Grand Central Stealth


We all encounter situations where walking around with a large Rycote and a big Portabrace bag might not be ideal. There are times where ambiences need to be recorded without our subjects reacting to the fact they are being recorded. This is where having a good discrete recording setup is always handy.

The Tapers Forum has a plethora of examples that are worth exploring. Most of the content on that site is geared towards concert tapers, and you’ll see a ton of crazy setups for recording really bad PA systems.[1] That said, it is worth a visit to generate some ideas.

Every few months I make little tweaks to my stealth rig. Currently my rig consists of a pair of DPA 4060s that are head-mounted, a Sound Devices MP–2 pre-amp, a Sony PCM-M10, and a custom bag with cable routing.

It all works quite well and I recently took the rig out to test my recent tweaks. After running some errands, I crossed town and did some recording in Grand Central.

One of the spots I really dug was a small corridor between the main concourse and Vanderbilt Hall.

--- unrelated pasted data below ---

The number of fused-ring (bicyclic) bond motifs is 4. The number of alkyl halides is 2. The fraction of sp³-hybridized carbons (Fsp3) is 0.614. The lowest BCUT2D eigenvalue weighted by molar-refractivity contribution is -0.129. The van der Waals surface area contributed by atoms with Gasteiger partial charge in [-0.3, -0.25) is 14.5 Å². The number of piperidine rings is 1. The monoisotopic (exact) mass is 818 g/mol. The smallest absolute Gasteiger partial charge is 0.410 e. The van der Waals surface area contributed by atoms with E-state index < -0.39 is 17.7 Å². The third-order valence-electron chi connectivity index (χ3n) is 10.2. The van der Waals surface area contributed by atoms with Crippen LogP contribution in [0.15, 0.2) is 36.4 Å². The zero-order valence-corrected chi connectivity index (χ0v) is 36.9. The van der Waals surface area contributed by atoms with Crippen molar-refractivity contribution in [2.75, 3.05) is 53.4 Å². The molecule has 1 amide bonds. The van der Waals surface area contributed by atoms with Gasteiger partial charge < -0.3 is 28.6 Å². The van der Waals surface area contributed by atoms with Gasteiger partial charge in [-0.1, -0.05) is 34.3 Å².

To the east of the corridor is a ramp that heads down to Metro North trains.

There is significantly less foot traffic in the corridor and there is a beautiful diffuseness to the sound in that location.

I was able to stay in that position for a while, but when you stand in one spot not moving your head, you start to look a little weird. If you move your head, you mess with your stereo image![2]

Apparently, I was not attracting too much attention because this happened:

Who says New Yorkers aren’t nice people! You know you have a decent stealth rig when tourists stop so you can take their picture.

  1. I don’t know why a pair of Schoeps CCMs mounted in your hat is really necessary when you are essentially recording a junky PA and the guy next to you screaming “Free Bird” every 5 minutes, but to each his own.  ↩
  2. Don’t move your head!  ↩

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Michael Raphael October 24, 2013